The 10 People You Meet On Twitter During NHL Trade Deadline Day
By Michael Willhoft
Jan 21, 2014; New York, NY, USA; New York Islanders defensemanAndrew MacDonald
(47) skates against the New York Rangers at Madison Square Garden. The New York Islanders won the game 5-3. Mandatory Credit: Joe Camporeale-USA TODAY Sports
The Internet is a terrifying place. Twitter, even more so. Which is exactly why your love/hate relationship with the free-to-sign-up-for, free-to-use service is totally understandable.
(Don’t worry, I’m right there with you. Complaining about Twitter is what I do. [Cooper Harris voice] It’s my passion.)
On NHL Trade Deadline Day, that relationship shifts into overdrive. You spend much of your time at work huddled over your smartphone or circumventing your company’s firewall so you can scroll through your timeline in search of breaking trade news from myriad outlets.
Invariably, you’ll come across the following accounts, which may or may not make you consider quitting Twitter forever. Or, at least until 3:01 p.m. ET on Mar. 5.
As with all free services, you have to take the good with the bad. Even if the bad—in the form of many of these accounts—is enough to drive you crazy when all you wanted to do was see if your team was entering rebuild mode or gearing up for a playoff push…
1. The “Anonymous ‘Insider’” Guy
He’s always there, quick with an unsubstantiated rumor—or rumour, for our Canadian friends—about any number of teams or players that may or may not be true. Because what’s more fun than proposing outlandish trades that you claim came from #Sources?
But hey, it’s only a rumor and he’s only “protecting his sources” by not attributing his “insider knowledge” to anything verifiable, right? Which is a very convenient thing to say when he’s wrong.
Maybe these insider accounts do have a source or two. But without attribution—or, you know, putting an actual name to their accounts—we’re skirting the subject of journalism and moving into crystal-ball-reading territory, if not outright falsification when it comes to what they say.
Then again, this guy isn’t so bad if you understand him for what he is. And besides, you can always greet the arrival of his likely silhouetted, question-marked avatar on your feed as the first sign of the approaching trade deadline.
2. The “Fake Pierre LeBrun” / “Fake Bob McKenzie” Guy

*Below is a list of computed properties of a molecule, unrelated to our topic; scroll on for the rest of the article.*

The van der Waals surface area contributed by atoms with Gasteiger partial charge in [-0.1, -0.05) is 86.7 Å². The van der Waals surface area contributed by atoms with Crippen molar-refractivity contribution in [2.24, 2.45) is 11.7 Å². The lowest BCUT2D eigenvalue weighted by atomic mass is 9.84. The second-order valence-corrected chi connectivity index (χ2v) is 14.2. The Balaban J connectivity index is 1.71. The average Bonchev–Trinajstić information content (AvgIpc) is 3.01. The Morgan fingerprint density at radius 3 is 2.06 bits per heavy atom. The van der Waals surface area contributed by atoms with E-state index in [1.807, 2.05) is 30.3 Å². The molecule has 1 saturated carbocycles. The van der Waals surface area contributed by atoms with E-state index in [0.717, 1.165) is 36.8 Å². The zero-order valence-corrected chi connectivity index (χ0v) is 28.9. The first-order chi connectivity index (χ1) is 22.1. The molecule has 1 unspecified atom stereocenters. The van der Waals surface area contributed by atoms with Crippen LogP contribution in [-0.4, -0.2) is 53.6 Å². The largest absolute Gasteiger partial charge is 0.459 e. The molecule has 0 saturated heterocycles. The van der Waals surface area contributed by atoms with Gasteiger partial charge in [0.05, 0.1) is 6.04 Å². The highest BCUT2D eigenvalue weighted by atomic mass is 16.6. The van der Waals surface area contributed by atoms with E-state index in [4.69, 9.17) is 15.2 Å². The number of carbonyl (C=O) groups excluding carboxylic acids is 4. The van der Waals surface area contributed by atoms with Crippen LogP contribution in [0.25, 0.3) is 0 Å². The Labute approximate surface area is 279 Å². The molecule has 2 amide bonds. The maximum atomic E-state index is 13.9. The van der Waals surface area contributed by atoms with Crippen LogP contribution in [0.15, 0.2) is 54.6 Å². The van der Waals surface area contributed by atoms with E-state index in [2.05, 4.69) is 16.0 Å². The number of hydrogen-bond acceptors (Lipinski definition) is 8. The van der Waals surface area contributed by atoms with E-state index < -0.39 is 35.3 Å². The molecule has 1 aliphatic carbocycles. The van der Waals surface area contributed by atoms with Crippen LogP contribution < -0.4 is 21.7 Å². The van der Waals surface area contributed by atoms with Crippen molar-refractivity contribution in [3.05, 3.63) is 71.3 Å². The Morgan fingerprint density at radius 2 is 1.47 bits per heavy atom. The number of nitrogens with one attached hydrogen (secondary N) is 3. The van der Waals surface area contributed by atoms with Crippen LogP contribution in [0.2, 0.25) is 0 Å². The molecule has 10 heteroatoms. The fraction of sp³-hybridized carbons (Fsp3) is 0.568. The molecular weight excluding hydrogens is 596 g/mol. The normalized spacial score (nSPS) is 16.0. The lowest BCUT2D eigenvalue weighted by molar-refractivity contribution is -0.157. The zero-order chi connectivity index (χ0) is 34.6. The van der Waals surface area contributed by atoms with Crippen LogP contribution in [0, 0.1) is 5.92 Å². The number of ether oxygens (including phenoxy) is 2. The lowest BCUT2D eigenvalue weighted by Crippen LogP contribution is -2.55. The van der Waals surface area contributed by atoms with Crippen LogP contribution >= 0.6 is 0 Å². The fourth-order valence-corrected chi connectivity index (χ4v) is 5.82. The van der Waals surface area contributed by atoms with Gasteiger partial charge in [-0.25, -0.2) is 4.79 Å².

A subset of the “Anonymous ‘Insider’” class, Fake Pierre LeBrun and Fake Bob McKenzie have slightly different objectives: a) get retweets; and b) fool the Twitterverse into believing that ridiculous trades have actually been confirmed.
You know, like the Pittsburgh Penguins sending Sidney Crosby to the New York Islanders for Eric Boulton, straight up. Or the Vancouver Canucks trading Roberto Luongo to the Florida Panthers for Jacob Markstrom and Shawn Matthias.
I, uh…well…I mean, you get my point.
The worst part about these accounts is that they go through the trouble of copying LeBrun’s and McKenzie’s avatars and bios, and purchase enough fake followers to make their accounts seem believable. Mostly, they just drive the general public insane.
My advice for not falling for the prank: it takes three seconds to check whether an account is verified. So.
3. The “Manually Retweet Every Confirmed Trade” Guy
Stop. Please stop. We’re begging you.
We all follow Lebrun, McKenzie, TSN, NHL Network, the NHL, the 30 NHL teams, and all of the other verified outlets that break these trades. We know these trades happened. Please don’t make us wade through your manual retweets stacked on top of the initial tweets for lines and lines and lines.
Twitter is an echo chamber on slow news days; please don’t make these trades reverberate throughout the Twitterverse indefinitely. I can only read “Fasth to Edmonton” 11 times in a row before my eyes start to lose focus.
4. The “I Should Be A GM” Guy
No. No you should not. I know this because you just proposed a Thomas Vanek-for-Jonathan Quick-and-Drew Doughty trade. This is unrealistic.
This guy is the Twitter equivalent of the dude who sits in the front row at a game and stands with his arms up, screaming, “WHERE’S THE CALL?” when a player on his team trips over his own skates.